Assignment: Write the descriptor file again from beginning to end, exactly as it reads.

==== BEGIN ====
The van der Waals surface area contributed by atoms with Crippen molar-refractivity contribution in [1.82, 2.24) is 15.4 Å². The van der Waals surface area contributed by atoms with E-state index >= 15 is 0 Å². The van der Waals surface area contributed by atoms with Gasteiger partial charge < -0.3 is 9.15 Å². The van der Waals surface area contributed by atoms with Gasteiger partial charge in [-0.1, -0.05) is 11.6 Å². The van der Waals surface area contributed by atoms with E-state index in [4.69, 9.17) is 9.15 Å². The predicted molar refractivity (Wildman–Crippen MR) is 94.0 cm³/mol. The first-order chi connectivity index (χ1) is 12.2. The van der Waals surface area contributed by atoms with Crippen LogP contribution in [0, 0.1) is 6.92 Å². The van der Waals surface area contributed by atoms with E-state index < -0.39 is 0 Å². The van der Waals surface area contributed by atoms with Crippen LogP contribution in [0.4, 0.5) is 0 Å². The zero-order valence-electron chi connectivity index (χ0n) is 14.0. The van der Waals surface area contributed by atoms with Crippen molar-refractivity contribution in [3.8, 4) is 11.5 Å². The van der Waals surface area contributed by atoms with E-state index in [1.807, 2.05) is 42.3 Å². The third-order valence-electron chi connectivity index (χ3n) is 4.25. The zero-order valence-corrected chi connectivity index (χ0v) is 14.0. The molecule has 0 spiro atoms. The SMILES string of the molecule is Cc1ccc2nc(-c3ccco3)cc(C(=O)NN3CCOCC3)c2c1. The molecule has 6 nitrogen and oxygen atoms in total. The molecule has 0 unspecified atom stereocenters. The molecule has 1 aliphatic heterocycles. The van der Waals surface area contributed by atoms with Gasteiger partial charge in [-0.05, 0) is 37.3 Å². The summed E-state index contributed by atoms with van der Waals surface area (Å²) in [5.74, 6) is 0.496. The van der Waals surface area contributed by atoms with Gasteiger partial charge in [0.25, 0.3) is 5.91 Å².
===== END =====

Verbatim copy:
The van der Waals surface area contributed by atoms with Crippen molar-refractivity contribution in [1.82, 2.24) is 15.4 Å². The van der Waals surface area contributed by atoms with E-state index >= 15 is 0 Å². The van der Waals surface area contributed by atoms with Gasteiger partial charge < -0.3 is 9.15 Å². The van der Waals surface area contributed by atoms with Gasteiger partial charge in [-0.1, -0.05) is 11.6 Å². The van der Waals surface area contributed by atoms with E-state index in [4.69, 9.17) is 9.15 Å². The predicted molar refractivity (Wildman–Crippen MR) is 94.0 cm³/mol. The first-order chi connectivity index (χ1) is 12.2. The van der Waals surface area contributed by atoms with Crippen LogP contribution in [0, 0.1) is 6.92 Å². The van der Waals surface area contributed by atoms with E-state index < -0.39 is 0 Å². The van der Waals surface area contributed by atoms with Crippen LogP contribution in [0.4, 0.5) is 0 Å². The zero-order valence-electron chi connectivity index (χ0n) is 14.0. The van der Waals surface area contributed by atoms with Crippen molar-refractivity contribution in [3.8, 4) is 11.5 Å². The van der Waals surface area contributed by atoms with E-state index in [1.807, 2.05) is 42.3 Å². The third-order valence-electron chi connectivity index (χ3n) is 4.25. The zero-order valence-corrected chi connectivity index (χ0v) is 14.0. The molecule has 0 spiro atoms. The SMILES string of the molecule is Cc1ccc2nc(-c3ccco3)cc(C(=O)NN3CCOCC3)c2c1. The molecule has 6 nitrogen and oxygen atoms in total. The molecule has 0 unspecified atom stereocenters. The molecule has 1 aliphatic heterocycles. The van der Waals surface area contributed by atoms with Gasteiger partial charge in [-0.05, 0) is 37.3 Å². The summed E-state index contributed by atoms with van der Waals surface area (Å²) in [5.74, 6) is 0.496. The van der Waals surface area contributed by atoms with Gasteiger partial charge in [0.25, 0.3) is 5.91 Å².